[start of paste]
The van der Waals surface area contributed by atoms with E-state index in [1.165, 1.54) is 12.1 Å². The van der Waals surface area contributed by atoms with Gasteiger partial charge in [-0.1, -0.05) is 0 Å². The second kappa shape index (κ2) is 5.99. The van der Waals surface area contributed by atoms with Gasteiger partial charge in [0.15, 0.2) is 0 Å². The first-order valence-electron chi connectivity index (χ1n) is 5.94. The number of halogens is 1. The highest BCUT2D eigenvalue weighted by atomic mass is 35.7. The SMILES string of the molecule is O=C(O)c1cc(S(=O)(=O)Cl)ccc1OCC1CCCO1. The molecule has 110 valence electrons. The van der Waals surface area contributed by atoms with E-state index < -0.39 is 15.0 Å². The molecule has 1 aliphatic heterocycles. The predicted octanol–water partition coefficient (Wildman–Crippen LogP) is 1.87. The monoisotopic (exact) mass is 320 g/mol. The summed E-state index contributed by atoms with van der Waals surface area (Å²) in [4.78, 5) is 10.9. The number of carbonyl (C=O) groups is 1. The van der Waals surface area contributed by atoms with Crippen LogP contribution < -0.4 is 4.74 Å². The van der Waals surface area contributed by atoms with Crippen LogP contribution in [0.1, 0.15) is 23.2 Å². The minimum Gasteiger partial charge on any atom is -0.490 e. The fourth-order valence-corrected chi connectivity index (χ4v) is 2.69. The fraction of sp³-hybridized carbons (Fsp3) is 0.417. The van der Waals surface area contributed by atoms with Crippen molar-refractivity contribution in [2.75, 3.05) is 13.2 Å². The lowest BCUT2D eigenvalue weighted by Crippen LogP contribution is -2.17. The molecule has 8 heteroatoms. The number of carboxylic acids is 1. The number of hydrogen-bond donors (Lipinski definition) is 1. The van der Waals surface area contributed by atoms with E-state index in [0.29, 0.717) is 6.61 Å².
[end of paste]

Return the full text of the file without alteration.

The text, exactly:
The van der Waals surface area contributed by atoms with E-state index in [1.165, 1.54) is 12.1 Å². The van der Waals surface area contributed by atoms with Gasteiger partial charge in [-0.1, -0.05) is 0 Å². The second kappa shape index (κ2) is 5.99. The van der Waals surface area contributed by atoms with Gasteiger partial charge in [0.15, 0.2) is 0 Å². The first-order valence-electron chi connectivity index (χ1n) is 5.94. The number of halogens is 1. The highest BCUT2D eigenvalue weighted by atomic mass is 35.7. The SMILES string of the molecule is O=C(O)c1cc(S(=O)(=O)Cl)ccc1OCC1CCCO1. The molecule has 110 valence electrons. The van der Waals surface area contributed by atoms with E-state index < -0.39 is 15.0 Å². The molecule has 1 aliphatic heterocycles. The predicted octanol–water partition coefficient (Wildman–Crippen LogP) is 1.87. The monoisotopic (exact) mass is 320 g/mol. The summed E-state index contributed by atoms with van der Waals surface area (Å²) in [4.78, 5) is 10.9. The number of carbonyl (C=O) groups is 1. The van der Waals surface area contributed by atoms with Crippen LogP contribution < -0.4 is 4.74 Å². The van der Waals surface area contributed by atoms with Crippen LogP contribution in [0.1, 0.15) is 23.2 Å². The minimum Gasteiger partial charge on any atom is -0.490 e. The fourth-order valence-corrected chi connectivity index (χ4v) is 2.69. The fraction of sp³-hybridized carbons (Fsp3) is 0.417. The van der Waals surface area contributed by atoms with Crippen molar-refractivity contribution in [2.75, 3.05) is 13.2 Å². The lowest BCUT2D eigenvalue weighted by Crippen LogP contribution is -2.17. The molecule has 8 heteroatoms. The number of carboxylic acids is 1. The number of hydrogen-bond donors (Lipinski definition) is 1. The van der Waals surface area contributed by atoms with E-state index in [0.29, 0.717) is 6.61 Å².